By Frances Bishopp

VIMRx Pharmaceuticals Inc. and Columbia University have agreed to a $30 million collaboration whereby VIMRx, through a new subsidiary, VIMRx Genomics Inc., will have an option for exclusive licensing of technology developed by The Columbia Genome Center (CGC).

VIMRx, of Wilmington, Del., will own 90 percent of the joint venture, VIMRx Genomics, and Columbia will own 10 percent, David Jackson, vice president and chief scientific officer at VIMRx, told BioWorld Today.

The collaboration will extend for five years with an option to be continued indefinitely. The company will gain exclusive rights to license recently discovered genes believed to be factors in select cancers and exclusive rights to future gene discoveries resulting from the research agreement.

The collaboration will seek to capitalize on new technology and information that has permitted the localization and identification of novel human genes associated with many genetically-based diseases.

"This is the first time Columbia has done something like this," Jackson said. "This is not a common structure and it represents a novel way of universities and industries getting together to commercialize the kind of technology that has developed in a university environment."

The CGC focuses on mapping, sequencing, gene discovery and technology development on the genomes of human and selected model organisms. CGC has advanced technology used in fine mapping of human chromosomes, generated a detailed cosmid-based map of human chromosome 13, fabricated highly representative normalized human DNA libraries and contributed to gene discovery.

"By collaborating with Columbia," Richard Dunning, president and CEO of VIMRx, told BioWorld, "we will work with gene discovery projects that will ultimately and hopefully lead to new diagnostics and new therapeutics for a lot of diseases where there continues to be significant unmet medical needs."

"We will try to commercially exploit them," Dunning said, "primarily through collaborations with other diagnostic and pharmaceutical companies that drive the traditional drug discovery process based on this technology."

The agreement also provides an important synergy opportunity for the Oligozyme technology owned by Innovir, a VIMRx majority-owned subsidiary.

In November 1996, VIMRx brought a controlling interest in Innovir Laboratories Inc., of New York, with the goal of combining the companies' technologies in the field of catalytic oligonucleotides.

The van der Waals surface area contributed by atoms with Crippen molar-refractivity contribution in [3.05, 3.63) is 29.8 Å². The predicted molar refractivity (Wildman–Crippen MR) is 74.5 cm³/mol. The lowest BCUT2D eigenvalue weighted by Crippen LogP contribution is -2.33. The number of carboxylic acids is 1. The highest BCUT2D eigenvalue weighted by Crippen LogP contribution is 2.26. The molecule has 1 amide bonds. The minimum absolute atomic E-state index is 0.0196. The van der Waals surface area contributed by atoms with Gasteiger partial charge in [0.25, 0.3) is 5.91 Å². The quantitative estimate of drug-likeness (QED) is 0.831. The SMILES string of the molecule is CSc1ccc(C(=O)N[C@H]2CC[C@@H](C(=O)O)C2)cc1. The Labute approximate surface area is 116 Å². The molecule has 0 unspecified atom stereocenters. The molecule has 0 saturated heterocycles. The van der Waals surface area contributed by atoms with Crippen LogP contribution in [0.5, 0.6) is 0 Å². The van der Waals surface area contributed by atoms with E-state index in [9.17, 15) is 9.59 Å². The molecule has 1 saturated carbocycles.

The move brought together VIMRx's Rilon technology and Innovir's External Guide Sequence technology, both of which seek to control disease-triggering flaws in genes.

As CGC provides access to proprietary gene sequences implicated in disease processes, the Oligozyme technology can then be used to better understand the function of these genes and to potentially develop important new diagnostic and lead therapeutic compounds.

"We are very enthusiastic about the potential of the oligozyme technology to do what we call target validation, that is to say, identification of new genes that are the biologically important ones from a disease management point of view," Jackson said.

"At Columbia Genomics Institute, their business is discovering new genes that are genetically implicated as being important in a variety of diseases where there is substantial unmet medical need," he continued. "With Innovir's Oligozyme technology, we have what we believe is the next step in what is needed to take this new genomic information and rapidly and inexpensively determine what the really important genes are."

In addition to its activities in the field of genomics, Columbia has more than 250 active license collaborations with industry and currently receives royalties on such biotech products as tissue plasminogen activator, erythropoietin, colony stimulating factor, Factor VIII, Pulmozyme, Cerezyme and ReoPro.

"To have a comprehensive package of technology as this is from a university, and then to form a joint venture where both the company and the university are partners together developing this comprehensive package of technology, is something that we think is fairly special," Jackson said.

VIMRx's cash position as of Sept. 30, 1996, was approximately $50 million. VIMRx's stock (NASDAQ:VMRX) closed Tuesday at $3.156, up $0.063. *